Cover Image: If I Survive You

If I Survive You

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Crisp engaging prose in every single story. I was drawn to Trelawny’s voice the most; who felt like the narrator with the most heart of this Jamaican family doing their best to be resilient. Despite hardships, a strong sense of humor rings through it all, The questions of identity and family are also so relatable.

Full review to be posted on Instagram and Goodreads.

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Jonathan Escoffery has written a book of short stories that are interconnected. The stories are based on a Jamaican family that has relocated to Miami Florida. These members of the family are trying to find their way in their new country.

There were definitely some of the stories that I found easier to read and enjoyed despite the hard topic. This was a book that I found to be informational in some ways since I live in a very non diverse area. The repeated question of "what are you?" I found to be really heartbreaking especially when Trelawney tried to answer this question but no one would agree with his answer.

3.5 stars rounded up to 4.

I received an ARC of this book in exchange for an honest review. All thoughts & opinions are my own.

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A collection of connected short stories about a Jamaican family in the United States about race and survival.

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The short stories that were meant to connect in this novel just didn’t do it for me. I had to go back and keep re-reading parts of the book. The characters were not well defined for me to keep track of who was who. I really had to struggle to finish this.

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I’ll start by saying that I really wanted to like this book and found the description and reviews as a sign of a great piece of writing. After I got to a certain point in the book though, I could tell that it wasn’t for me.

If I Survive You is made up of multiple short stories that follow the lives of four members of a Jamaican family living in Miami. I found it very difficult to follow the story at times because of the dialect and jargon spoken by the main characters, including an entire chapter early in the book. I pushed through despite considering a DNF because I wanted to give it the benefit of the doubt and while I did find some of the short stories later in the book to be interesting, I still didn’t feel a connection to the story and was reading mostly to see how the book would end.

I appreciated being able to read about a nationality I rarely, if ever, find in the books I read, and know that there are a lot of people with whom this story would resonate. Unfortunately I’m not one of those people.

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Thanks to Netgalley for an ARC of this book, in exchange for a fair and honest review.

This book is a collection of interconnected short stories, involving the experiences in the U.S. of various family members who have come to the U.S. from Jamaica. Trelawny, the main character, expresses the central question of the book in the first story - "what are you?" - the question he is repeatedly asked. Too black to be white, too white to be black, not hispanic - everyone is trying to assign him to a group. And, throughout the book, he's not really sure where he belongs.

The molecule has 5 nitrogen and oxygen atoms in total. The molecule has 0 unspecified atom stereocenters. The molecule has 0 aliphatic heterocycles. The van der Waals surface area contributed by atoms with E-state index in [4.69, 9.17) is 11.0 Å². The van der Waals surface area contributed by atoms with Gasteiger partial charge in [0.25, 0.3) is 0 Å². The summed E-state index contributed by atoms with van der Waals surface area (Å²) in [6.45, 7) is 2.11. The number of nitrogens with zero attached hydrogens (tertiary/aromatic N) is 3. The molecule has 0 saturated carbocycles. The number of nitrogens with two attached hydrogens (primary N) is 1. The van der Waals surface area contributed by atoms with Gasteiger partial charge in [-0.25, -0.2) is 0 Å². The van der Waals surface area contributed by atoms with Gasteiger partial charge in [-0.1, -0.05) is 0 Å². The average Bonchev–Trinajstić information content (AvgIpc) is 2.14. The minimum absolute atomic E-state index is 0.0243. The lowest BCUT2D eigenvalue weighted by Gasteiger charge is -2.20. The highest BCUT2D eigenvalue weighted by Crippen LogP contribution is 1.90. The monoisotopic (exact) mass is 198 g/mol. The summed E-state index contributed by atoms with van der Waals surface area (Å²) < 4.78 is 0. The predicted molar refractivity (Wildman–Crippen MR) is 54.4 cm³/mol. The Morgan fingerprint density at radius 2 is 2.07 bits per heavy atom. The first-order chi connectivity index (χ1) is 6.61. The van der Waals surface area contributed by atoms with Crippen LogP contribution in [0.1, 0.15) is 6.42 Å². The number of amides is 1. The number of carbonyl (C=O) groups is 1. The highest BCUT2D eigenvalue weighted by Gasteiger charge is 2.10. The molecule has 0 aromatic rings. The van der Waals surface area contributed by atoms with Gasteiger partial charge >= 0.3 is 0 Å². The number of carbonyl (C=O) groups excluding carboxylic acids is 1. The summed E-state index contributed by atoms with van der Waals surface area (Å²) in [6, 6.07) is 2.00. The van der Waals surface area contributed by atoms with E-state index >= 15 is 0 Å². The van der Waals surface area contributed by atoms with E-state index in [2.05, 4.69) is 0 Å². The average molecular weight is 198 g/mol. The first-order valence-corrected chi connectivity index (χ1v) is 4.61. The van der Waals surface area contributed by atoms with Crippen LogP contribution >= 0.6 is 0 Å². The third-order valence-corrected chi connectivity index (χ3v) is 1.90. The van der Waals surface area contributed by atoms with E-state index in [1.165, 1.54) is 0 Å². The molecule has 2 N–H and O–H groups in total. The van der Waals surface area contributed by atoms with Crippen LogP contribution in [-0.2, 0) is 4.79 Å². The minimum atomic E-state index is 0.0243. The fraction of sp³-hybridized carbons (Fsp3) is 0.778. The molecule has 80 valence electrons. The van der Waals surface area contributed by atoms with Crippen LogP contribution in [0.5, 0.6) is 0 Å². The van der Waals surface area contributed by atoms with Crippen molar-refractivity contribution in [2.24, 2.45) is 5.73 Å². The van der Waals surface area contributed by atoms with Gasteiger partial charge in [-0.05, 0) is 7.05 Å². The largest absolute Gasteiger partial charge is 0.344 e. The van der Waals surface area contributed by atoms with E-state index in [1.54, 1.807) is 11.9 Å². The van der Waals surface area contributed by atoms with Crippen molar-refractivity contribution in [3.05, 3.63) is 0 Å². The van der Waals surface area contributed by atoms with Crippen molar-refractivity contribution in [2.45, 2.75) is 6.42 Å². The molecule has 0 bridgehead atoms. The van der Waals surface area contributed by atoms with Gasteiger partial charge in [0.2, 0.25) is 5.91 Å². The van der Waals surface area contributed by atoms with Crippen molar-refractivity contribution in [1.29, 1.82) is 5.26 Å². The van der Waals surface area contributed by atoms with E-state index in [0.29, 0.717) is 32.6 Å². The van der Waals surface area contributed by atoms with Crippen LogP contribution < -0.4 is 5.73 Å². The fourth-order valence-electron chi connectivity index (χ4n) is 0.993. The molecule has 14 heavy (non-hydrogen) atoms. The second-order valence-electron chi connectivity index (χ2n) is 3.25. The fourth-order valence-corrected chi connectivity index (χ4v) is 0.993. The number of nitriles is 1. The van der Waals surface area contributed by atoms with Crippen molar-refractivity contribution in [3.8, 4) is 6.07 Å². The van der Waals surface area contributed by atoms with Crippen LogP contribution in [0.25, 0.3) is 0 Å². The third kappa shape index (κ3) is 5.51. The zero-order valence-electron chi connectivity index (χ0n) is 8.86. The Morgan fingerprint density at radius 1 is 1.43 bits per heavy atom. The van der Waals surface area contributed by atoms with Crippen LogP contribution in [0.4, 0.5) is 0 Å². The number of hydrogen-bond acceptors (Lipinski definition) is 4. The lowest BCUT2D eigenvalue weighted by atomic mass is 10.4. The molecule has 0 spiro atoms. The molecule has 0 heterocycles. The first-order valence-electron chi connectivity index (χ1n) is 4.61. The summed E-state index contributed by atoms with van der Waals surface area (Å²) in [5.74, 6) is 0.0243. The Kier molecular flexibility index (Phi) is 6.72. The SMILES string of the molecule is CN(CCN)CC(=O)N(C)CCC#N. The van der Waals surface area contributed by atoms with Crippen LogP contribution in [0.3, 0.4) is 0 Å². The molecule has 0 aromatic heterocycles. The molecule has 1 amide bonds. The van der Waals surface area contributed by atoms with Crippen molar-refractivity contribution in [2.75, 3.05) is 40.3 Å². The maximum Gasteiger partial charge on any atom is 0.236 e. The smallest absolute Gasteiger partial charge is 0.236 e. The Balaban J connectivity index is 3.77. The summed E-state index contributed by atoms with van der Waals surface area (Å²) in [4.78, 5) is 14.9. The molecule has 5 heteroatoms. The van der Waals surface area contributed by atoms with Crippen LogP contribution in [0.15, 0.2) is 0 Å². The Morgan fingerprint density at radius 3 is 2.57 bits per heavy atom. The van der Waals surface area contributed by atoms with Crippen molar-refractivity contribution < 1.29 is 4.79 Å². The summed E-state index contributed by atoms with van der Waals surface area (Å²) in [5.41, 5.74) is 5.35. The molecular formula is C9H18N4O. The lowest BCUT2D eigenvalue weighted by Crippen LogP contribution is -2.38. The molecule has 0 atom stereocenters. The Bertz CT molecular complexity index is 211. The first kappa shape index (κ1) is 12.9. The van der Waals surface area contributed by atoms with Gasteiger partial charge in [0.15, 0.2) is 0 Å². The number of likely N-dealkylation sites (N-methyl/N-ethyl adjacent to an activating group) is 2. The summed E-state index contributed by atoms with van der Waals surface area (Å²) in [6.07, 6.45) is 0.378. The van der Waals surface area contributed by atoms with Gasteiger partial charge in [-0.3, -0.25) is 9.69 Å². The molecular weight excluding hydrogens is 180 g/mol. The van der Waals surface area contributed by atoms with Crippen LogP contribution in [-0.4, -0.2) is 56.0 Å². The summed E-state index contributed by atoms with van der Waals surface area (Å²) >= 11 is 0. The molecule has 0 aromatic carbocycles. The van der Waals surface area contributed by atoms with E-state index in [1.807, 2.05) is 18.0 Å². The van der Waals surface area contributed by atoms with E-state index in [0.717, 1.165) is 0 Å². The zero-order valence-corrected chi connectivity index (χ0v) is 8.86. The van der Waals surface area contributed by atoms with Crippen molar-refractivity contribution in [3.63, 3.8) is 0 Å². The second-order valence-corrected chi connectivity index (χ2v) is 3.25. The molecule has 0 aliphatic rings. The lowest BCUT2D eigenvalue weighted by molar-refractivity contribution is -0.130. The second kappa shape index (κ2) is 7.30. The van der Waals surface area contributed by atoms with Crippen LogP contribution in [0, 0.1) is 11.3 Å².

And, to add to the ethnic/racial confusion, he doesn't really belong with his family, either. He's not really like his parents, brother, cousins, but he's not able to go ahead and make a separate, different, life for himself.

Another main theme running through this book, involving many of the characters, is the father-son relationships. They aren't very strong, but they complicate lives, especially the lives of the sons.

This book was well written, and intense. But, honestly, it was also pretty depressing. I did find it well worth reading, however.

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It was very difficult to maintain interest in this book-the synopsis was wonderful, the actual book no so much.

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I received this book as an ARC and this is my review. This story is totally consumed with racism and it’s causes and results. The characters are different nationalities and the point is driven home repeatedly: whatever your race, others are from other races and we look down on some of them just because race is an individual characteristic and we do not always understand each other. The setting is mostly in Florida and diversity is extreme. This book is a slice of prejudice and what happens when these beliefs are carried out.

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While I really enjoyed the stories written from Trelawny's voice, I found the other stories written so deeply in Patois that it was incredibly hard to read. I believe there are very important themes in this book and the stories need to be told, but it was a hard read and unenjoyable to do so.
Unfortunately, I would not recommend this book. I feel this book would have been amazing if the Patois was limited to when the characters were actually talking, and not their entire story. I understand it is voiced from their perspective, but it would have been more effective if it wasn't written like this.
Thank you to NetGalley and Farrar, Straus and Giroux for the advance copy.

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If I Survive You is a collection of eight short stories that are interconnected, so this book reads like a more cohesive story than other short story collections. In these stories, themes of identity, poverty, and familial relationships are highlighted. Topper and Sanya grew up in Jamaica, but flee with their young son Delano to Miami in order to get away from the violence plaguing their home country. In America, they have a second son Trelawny who is the primary character in these stories. In his childhood, he frequently is asked "what are you"? He is Jamaican, but that is not an answer that his fellow classmates understand, and he does not fit in with white, hispanic, or black children. The book skips ahead in time and he finds himself homeless, living out of his car, and eventually working at a subsidized housing complex. He has strained relationships with his family. His brother Delano is the oldest son- the favorite son. Their father, Topper, sees Trelawny as foreign. as weird. as American. Escoffery does of really nice job of highlighting a family with complex connections.

Thank you to Farrar, Straus and Giroux via NetGalley for the advance reader copy in exchange for honest review.